6 thoughts on “The Nikon D700”

  1. DPReview has a preview up.

    I was spot on right about the price.

    Interesting feature: dust shake in a Nikon. I guess this is good because the Nikon D3 has grease from the manufacture in the sensor well which causes streaking if you use a brush (I use a bulb blower to avoid this).

  2. Via IM:

    A—: So it’s a D300 with full sensor?

    Me: Yes.

    A—: Price?

    Me: My guess? $3000

    A—: What’s the target market?
    A—: Amateurs with money?

    Me: People who aren’t buying Nikon because of the 5D
    Me: Canon 5D owners
    Me: So wedding photography will be the big one
    Me: I wonder what the frame rate will be?
    Me: If it’s 5 fps, Canon is fucked.

    A—: I’m keeping my D3

    Me: I’m keeping my D3
    Me: It rocks!
    Me: Once I got used to the weight.
    Me: 7 fps, lock button alone

    A—: just work out a little more

    Me: Though I want to figure out the audio notes now, just to justify blowing $5k :-D

    A—: Heh

  3. Yeah, Canon is pwned all right. Suits them right for resting on their 5D laurels. Competition is good for consumers, as always.

    If this had come out 6 months ago, I would have bought it over the D3, but the weight savings are not significant enough to justify downgrading (unlike Canon 10D vs. Rebel XT a few years ago). I just wish it had come out a month ago, before I bought my dad a D300 for Father’s Day (he’s 72, so the D3 is too heavy for him).

    I’m sure Canon has something planned, but since the D700 is expected to ship in a month’s time, i.e. before Photokina, they may have to move their announcement forward.

    Looking forward, I don’t know how much more room Canon/Nikon have to keep the upgrade treadmill running. Apart from in-body IS/VR and in-body GPS, I can’t really think of features the D700 doesn’t have already.

    Speaking of which, I received my Geopic II GPS. It’s a full-fledged GPS (not a serial dongle or serial-Bluetooth adapter) that plugs into the Nikon serial port (and draws power from it), and weighs almost nothing. Really nifty gadget for a D3, and presumably a D700 as well. B&H sells them in the US. I was originally thinking of getting a Red Hen Blue2CAN, but the Geopic is just $20 more for a complete solution. It has impressive time to first fix as well.

  4. @Fazal
    Yeah, I’ve been predicting a leapfrog for a while. The trend was there ever since the Nikon D70. It did happen over a full year before I expected. Canon will catch up, once they figure a way around Nikon’s Active-D lighting patents (the rest of the stuff like nanocrystal is a nice to have but not deal killer).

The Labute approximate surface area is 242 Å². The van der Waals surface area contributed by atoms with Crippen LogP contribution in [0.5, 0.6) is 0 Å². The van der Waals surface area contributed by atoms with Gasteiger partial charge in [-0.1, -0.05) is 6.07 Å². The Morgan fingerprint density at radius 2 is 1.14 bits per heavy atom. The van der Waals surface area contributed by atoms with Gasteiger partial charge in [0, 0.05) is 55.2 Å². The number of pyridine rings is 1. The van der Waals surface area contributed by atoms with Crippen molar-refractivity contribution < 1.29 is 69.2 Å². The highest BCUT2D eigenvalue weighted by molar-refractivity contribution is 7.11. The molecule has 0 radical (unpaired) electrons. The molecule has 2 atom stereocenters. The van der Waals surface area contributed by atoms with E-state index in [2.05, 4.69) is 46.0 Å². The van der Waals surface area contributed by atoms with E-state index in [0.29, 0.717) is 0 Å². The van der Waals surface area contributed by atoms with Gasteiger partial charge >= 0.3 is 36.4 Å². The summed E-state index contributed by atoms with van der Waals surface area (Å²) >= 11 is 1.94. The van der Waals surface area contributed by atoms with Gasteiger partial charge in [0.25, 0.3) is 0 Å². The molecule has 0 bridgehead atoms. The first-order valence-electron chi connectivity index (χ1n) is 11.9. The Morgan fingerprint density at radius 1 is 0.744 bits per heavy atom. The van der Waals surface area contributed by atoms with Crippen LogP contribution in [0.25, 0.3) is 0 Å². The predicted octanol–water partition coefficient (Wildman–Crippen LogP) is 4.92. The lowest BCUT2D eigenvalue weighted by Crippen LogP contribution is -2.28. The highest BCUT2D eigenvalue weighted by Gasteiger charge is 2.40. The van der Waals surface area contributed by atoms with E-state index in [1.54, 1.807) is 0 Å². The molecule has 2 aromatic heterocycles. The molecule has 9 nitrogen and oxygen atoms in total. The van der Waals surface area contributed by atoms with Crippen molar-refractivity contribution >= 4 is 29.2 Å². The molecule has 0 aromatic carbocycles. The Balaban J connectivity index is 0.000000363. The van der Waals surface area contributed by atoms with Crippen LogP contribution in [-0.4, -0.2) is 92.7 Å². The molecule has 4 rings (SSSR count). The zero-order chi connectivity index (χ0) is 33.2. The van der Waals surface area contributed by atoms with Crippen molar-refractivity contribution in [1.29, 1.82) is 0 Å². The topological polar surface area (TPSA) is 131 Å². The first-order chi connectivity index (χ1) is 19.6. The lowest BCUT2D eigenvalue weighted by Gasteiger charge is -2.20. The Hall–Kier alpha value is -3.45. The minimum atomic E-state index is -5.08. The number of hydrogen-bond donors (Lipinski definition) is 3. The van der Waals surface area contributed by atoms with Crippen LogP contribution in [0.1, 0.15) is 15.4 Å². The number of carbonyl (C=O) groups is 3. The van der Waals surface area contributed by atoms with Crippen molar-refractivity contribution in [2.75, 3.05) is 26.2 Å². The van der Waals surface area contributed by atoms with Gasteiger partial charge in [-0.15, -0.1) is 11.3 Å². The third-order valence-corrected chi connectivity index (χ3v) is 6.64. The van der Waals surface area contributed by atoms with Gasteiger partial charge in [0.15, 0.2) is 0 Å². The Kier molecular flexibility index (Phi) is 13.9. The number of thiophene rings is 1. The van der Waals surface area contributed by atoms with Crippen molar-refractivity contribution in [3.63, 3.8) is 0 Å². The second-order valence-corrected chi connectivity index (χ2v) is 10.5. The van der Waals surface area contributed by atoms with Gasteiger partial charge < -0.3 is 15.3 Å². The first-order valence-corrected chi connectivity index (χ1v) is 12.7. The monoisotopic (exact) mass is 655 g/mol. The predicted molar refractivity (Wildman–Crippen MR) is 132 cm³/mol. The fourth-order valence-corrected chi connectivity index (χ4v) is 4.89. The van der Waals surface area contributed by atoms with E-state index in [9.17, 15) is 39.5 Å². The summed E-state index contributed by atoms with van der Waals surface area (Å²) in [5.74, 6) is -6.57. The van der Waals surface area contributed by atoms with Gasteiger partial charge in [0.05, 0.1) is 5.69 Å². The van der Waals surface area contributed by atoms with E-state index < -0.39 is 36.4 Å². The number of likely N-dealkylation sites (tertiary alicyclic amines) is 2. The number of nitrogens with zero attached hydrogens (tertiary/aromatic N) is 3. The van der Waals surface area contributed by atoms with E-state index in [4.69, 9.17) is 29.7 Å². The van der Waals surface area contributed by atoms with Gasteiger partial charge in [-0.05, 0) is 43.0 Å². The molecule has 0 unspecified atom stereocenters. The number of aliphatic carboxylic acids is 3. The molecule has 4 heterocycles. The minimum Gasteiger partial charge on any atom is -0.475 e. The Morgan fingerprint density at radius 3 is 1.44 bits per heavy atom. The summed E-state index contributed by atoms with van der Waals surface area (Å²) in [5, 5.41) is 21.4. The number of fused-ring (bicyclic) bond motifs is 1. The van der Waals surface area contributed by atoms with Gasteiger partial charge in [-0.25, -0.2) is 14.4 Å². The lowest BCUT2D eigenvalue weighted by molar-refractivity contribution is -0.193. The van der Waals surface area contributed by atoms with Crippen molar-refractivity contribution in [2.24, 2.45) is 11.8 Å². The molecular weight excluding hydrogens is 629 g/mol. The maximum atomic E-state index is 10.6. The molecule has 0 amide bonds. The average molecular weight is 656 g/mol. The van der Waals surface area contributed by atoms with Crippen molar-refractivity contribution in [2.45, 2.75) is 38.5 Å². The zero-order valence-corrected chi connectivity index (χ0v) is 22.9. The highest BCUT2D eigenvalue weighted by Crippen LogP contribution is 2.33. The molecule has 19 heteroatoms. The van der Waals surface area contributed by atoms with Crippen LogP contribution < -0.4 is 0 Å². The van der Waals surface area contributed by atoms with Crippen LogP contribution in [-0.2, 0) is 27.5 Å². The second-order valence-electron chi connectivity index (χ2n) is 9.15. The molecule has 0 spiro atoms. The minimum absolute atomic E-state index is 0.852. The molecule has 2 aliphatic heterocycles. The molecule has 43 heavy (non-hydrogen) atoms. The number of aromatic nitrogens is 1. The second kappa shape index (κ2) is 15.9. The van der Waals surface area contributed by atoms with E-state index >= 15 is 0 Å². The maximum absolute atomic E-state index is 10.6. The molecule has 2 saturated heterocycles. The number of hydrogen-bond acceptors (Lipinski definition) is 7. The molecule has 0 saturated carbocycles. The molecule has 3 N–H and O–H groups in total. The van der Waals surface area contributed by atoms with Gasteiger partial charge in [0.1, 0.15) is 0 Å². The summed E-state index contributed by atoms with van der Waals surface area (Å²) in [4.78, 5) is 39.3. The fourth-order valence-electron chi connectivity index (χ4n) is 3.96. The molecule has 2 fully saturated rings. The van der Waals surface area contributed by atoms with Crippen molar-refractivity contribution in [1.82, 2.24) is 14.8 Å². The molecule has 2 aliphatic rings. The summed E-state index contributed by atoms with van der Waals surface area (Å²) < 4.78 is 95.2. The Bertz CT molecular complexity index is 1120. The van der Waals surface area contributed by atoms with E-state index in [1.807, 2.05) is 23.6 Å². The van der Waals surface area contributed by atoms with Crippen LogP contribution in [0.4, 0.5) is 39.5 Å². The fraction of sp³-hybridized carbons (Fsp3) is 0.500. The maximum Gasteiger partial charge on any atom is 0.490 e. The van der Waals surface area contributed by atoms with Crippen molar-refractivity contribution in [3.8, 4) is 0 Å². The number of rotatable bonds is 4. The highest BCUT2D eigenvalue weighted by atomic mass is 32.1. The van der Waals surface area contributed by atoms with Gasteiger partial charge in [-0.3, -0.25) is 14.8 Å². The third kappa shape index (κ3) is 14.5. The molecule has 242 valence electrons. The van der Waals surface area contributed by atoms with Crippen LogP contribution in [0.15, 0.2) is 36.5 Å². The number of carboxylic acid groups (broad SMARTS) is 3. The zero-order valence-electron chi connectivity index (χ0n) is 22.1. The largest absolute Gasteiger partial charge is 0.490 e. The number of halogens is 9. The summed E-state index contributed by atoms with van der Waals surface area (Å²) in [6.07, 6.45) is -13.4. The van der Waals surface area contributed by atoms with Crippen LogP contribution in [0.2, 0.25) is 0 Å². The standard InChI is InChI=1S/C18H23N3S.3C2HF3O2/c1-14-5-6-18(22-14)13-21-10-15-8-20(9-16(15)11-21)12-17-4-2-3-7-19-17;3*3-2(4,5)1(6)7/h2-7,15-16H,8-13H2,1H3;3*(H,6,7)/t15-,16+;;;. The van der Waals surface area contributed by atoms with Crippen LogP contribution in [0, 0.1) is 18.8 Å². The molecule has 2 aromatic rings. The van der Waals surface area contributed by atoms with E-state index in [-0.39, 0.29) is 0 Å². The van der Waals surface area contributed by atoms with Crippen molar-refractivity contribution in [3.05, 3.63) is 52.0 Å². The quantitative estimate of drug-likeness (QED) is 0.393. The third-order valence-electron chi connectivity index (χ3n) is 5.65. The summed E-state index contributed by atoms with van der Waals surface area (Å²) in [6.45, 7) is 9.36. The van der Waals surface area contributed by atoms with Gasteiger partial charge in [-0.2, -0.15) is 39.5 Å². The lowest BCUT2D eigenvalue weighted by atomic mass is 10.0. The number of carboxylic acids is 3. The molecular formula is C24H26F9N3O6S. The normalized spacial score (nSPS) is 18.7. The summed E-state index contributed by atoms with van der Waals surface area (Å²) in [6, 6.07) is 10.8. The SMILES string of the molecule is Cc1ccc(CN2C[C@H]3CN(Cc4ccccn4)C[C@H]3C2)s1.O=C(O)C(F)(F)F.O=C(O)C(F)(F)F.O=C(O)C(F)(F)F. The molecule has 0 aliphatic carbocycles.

One thing to consider is the D300 + 18-200mm is a much lighter kit. That and the $1200 price difference ensures the D300 is the better adventure and travel photography camera where weight is a consideration.

    Yeah, I use a bluetooth receiver for GPS (Foolography, not Blue2Can). The big problem is that bluetooth GPS sometimes stops transmitting. It’s times like that (and when I’m in the city), that I wish they’d supplement it with the Skyhook Wireless WiFi (a la the new Eye-Fi card).

    Time to fix is much improved, but I got used to it since my Garmin GPS 60 csX has the same SIRFstar III chipset. (There is an alternate chipset but it won’t work configure due to a firmware bug on the Nikons).

    I think Canon still has the mid value line locked up (the 40D and XSi), at least until Nikon does something about the D80. They also have the high-end SLR with the 1DS Mk III for fashion photography (if you can’t afford medium format digital) and some tripod-based landscape photographers who might want the megapixels.

    I agree, that I don’t see anywhere the vendors can go. The cameras now have every feature I could want. Some minor improvements other than in-camera sensor shift VR: I’d like to see ISO in a dial (not a menu), I’d like to see much better performance on the live view, I’d like to see a swivel LCD on live view, etc.

  5. Ryan mentions the SB-900 flash. I own two SB-800’s. They’re not as powerful as the top of the line Canons (but more than make up for it a non-broken flash metering system), so from the size you’d think it’s all about the guide number more in line with the Canon’s—it’s hard to compare GN’s so I could be off.

    But no, the guide number is actually weaker on the SB-900 (which is okay because the D700 and D3 shoot clean high ISO shots), the reason for the larger head is the zooming head covers a huge range from ultrawide to telephoto.

    The big advantage (to me), is automatic filter detection. I shoot using a incandescent EV+1 gel constantly and it’s a pain to have to leave auto white balance.

    To serious strobists, I think the big thing will be the improvement in the UI in the back. Anyone who shoots a strobe knows how difficult the modern ones are to use and set. :-(

    To the rest of the Nikon world, this flash now recognizes that you have a DX camera attached and will use the correct zoom setting. :-)

    SB 900 press release on dpreview.

    By the way, if you own a Nikon D3 or D300, there is a new firmware update. (This will save my a**. I lose shots all the time because my Nikon D3 sometimes thinks my batteries are “empty.”)

  6. Does anyone really believe that with the release of the D700 retailers will drop the price of the D300?
    I’m about to make that purchase and will wait 60 days if the price will come down.

    Thanks

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